Even in this day and age, some businesses remain fearful of the Cloud. Are they right to be circumspect and untrusting? Is Cloud data an open door to hacking and cyber-crime or is this an irrational fear? We’ve all seen sensationalist media coverage around Cloud security involving celebrities, banks and even accounting software, so what is the truth?

[easy-tweet tweet=”Is Cloud data an open door to hacking and cyber-crime?” hashtags=”tech, cloud”]

Data security for a business is paramount and with so many companies feeling comfortable about moving their business to the Cloud, surely the Cloud cannot be as risky as we are led to believe? But how do we distinguish the myths from the truths?

Myth 1 – All Clouds are created equal

What is “The Cloud” really? It’s still computers, databases and the internet. There are so many different offerings of “Cloud” services that bunching them all together under one heading can be misleading. At a personal level, for example, most people don’t know where their data is anymore. So when you save your iPhone photos to iCloud or manage your Facebook profile, where does that information reside? Who takes care of it? What happens if you can’t access it one day or it disappears altogether? This may be a small risk to an individual but this level of uncertainty would be entirely unacceptable for a business.

Myth 2 – Cloud business systems employ the same level of security

Obviously, enterprise class business systems need to be far more secure than personal ‘data Clouds’. However, you can’t assume that all Cloud business solutions have the same level of security.

The measures different providers put in place can be worlds apart! ‘Best in class’ Cloud providers have extremely tight security measures in place, including:

  • Top quality data centre architecture that includes two geographically separate data centres.
  • Application security comprising industry standard SSL encryption and application-only access so that users can only access the application features and not the underlying database.  Audit trails, restricted user access, IP address restrictions and robust password policies are also key for making sure a business’ data is as secure as possible.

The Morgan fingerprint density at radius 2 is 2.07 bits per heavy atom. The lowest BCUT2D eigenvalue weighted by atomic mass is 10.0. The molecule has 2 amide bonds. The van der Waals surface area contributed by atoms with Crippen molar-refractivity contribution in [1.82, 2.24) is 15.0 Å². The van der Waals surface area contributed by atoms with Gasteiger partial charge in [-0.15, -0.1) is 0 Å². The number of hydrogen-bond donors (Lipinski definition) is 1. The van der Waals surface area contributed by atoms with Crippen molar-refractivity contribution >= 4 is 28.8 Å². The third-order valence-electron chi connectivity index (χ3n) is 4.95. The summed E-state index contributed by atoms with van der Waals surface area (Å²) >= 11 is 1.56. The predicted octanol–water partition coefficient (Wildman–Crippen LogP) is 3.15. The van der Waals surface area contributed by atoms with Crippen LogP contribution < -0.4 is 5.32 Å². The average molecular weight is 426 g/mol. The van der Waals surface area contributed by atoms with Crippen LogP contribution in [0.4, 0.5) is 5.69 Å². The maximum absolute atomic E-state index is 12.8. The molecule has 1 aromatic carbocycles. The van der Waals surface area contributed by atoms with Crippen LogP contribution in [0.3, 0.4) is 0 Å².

• Continuous system monitoring by a dedicated security team so that any suspicious activity is quickly identified and dealt with.
  • Background checks on Cloud provider’s staff and strict physical access restrictions to the data centres.
  • ‘Best in class’ security certifications, providing independent verification of the system’s security credentials.

Research is a must here. Security is a primary consideration and so each business needs to conduct its own diligence.

Myth 3 – Choice of technology partner has little bearing on Cloud security

The term “Cloud Computing” is popular so it stands to reason that traditional software companies see a wider market for their applications if they, too, are “Cloud”.

Be wary of re-engineered applications, or as some people call them “fake Clouds” which could be something as simple as your own software running on someone else’s server. This is not solving the challenge of moving to the Cloud, this is just taking your server off your premises and moving it somewhere else.

If you want to enjoy the benefits of “true Cloud”, look for a partner who works only with true Cloud applications and does not volunteer for the onerous task of providing hosting.

Myth 4 – On-premise systems are so much safer

It’s interesting that so many business leaders still consider on-premise business systems as so much safer than Cloud solutions. Yet storing data on-premise is akin to keeping all your money in a shoe box under the bed.

[easy-tweet tweet=”So many business leaders still consider on-premise business systems as much safer than Cloud solutions” hashtags=”security, cloud”]

Far too many businesses still have on-site servers that are inherently risky due to location, questionable back-up processes and defective security measures. Servers in unsecured places and business owners with data backed up to USB devices on keyrings are worryingly common.

And how many businesses test whether their servers could be restored if there was a devastating fire, for example?

Whilst cyber-crime needs to be protected against, how many business owners seriously protect themselves against threats from ‘insiders’? The malicious theft of data from a disgruntled employee, a fraudulent act from an unscrupulous insider and negligent/accidental behaviour that creates a security breach, are still far more common than cyber-attacks. An on-premise server offers ‘insiders’ far greater access to the company’s precious data!

It’s important to keep concerns about the Cloud in context. If the combined purchasing power of a global installed base can make best-in-class security and availability affordable to the majority, then surely anything that takes the risks out of a business is a good thing? Best-in-class Cloud software is out there and so perhaps it’s time to stop worrying about what could happen, and look to see what’s available now and how it could help your business?

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